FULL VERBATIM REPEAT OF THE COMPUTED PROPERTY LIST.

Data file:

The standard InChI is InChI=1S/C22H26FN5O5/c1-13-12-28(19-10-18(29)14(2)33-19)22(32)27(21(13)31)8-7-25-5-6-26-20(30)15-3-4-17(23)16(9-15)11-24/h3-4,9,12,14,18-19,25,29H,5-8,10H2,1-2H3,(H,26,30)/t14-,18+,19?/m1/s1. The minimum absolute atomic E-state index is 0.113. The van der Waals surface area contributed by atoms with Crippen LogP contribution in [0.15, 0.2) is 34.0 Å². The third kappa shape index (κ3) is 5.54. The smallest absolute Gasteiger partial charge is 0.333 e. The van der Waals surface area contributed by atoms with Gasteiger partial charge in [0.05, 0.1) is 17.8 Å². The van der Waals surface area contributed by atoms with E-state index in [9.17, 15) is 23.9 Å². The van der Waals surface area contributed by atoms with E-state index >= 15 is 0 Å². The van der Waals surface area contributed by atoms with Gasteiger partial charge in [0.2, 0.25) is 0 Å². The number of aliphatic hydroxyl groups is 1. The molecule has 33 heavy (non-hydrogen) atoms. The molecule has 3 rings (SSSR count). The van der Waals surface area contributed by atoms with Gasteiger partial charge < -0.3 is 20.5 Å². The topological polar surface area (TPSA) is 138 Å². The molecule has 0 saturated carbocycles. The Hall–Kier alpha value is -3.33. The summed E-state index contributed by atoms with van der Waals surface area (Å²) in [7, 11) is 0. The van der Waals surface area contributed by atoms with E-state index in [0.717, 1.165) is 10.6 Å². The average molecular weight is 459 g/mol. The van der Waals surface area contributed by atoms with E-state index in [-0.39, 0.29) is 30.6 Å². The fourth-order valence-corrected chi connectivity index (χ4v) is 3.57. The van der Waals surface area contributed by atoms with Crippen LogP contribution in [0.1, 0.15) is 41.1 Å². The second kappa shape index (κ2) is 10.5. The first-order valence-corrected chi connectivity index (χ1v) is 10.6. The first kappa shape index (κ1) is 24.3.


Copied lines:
The standard InChI is InChI=1S/C22H26FN5O5/c1-13-12-28(19-10-18(29)14(2)33-19)22(32)27(21(13)31)8-7-25-5-6-26-20(30)15-3-4-17(23)16(9-15)11-24/h3-4,9,12,14,18-19,25,29H,5-8,10H2,1-2H3,(H,26,30)/t14-,18+,19?/m1/s1. The minimum absolute atomic E-state index is 0.113. The van der Waals surface area contributed by atoms with Crippen LogP contribution in [0.15, 0.2) is 34.0 Å². The third kappa shape index (κ3) is 5.54. The smallest absolute Gasteiger partial charge is 0.333 e. The van der Waals surface area contributed by atoms with Gasteiger partial charge in [0.05, 0.1) is 17.8 Å². The van der Waals surface area contributed by atoms with E-state index in [9.17, 15) is 23.9 Å². The van der Waals surface area contributed by atoms with E-state index >= 15 is 0 Å². The van der Waals surface area contributed by atoms with Gasteiger partial charge in [0.2, 0.25) is 0 Å². The number of aliphatic hydroxyl groups is 1. The molecule has 33 heavy (non-hydrogen) atoms. The molecule has 3 rings (SSSR count). The van der Waals surface area contributed by atoms with Gasteiger partial charge < -0.3 is 20.5 Å². The topological polar surface area (TPSA) is 138 Å². The molecule has 0 saturated carbocycles. The Hall–Kier alpha value is -3.33. The summed E-state index contributed by atoms with van der Waals surface area (Å²) in [7, 11) is 0. The van der Waals surface area contributed by atoms with E-state index in [0.717, 1.165) is 10.6 Å². The average molecular weight is 459 g/mol. The van der Waals surface area contributed by atoms with E-state index in [-0.39, 0.29) is 30.6 Å². The fourth-order valence-corrected chi connectivity index (χ4v) is 3.57. The van der Waals surface area contributed by atoms with Crippen LogP contribution in [0.1, 0.15) is 41.1 Å². The second kappa shape index (κ2) is 10.5. The first-order valence-corrected chi connectivity index (χ1v) is 10.6. The first kappa shape index (κ1) is 24.3.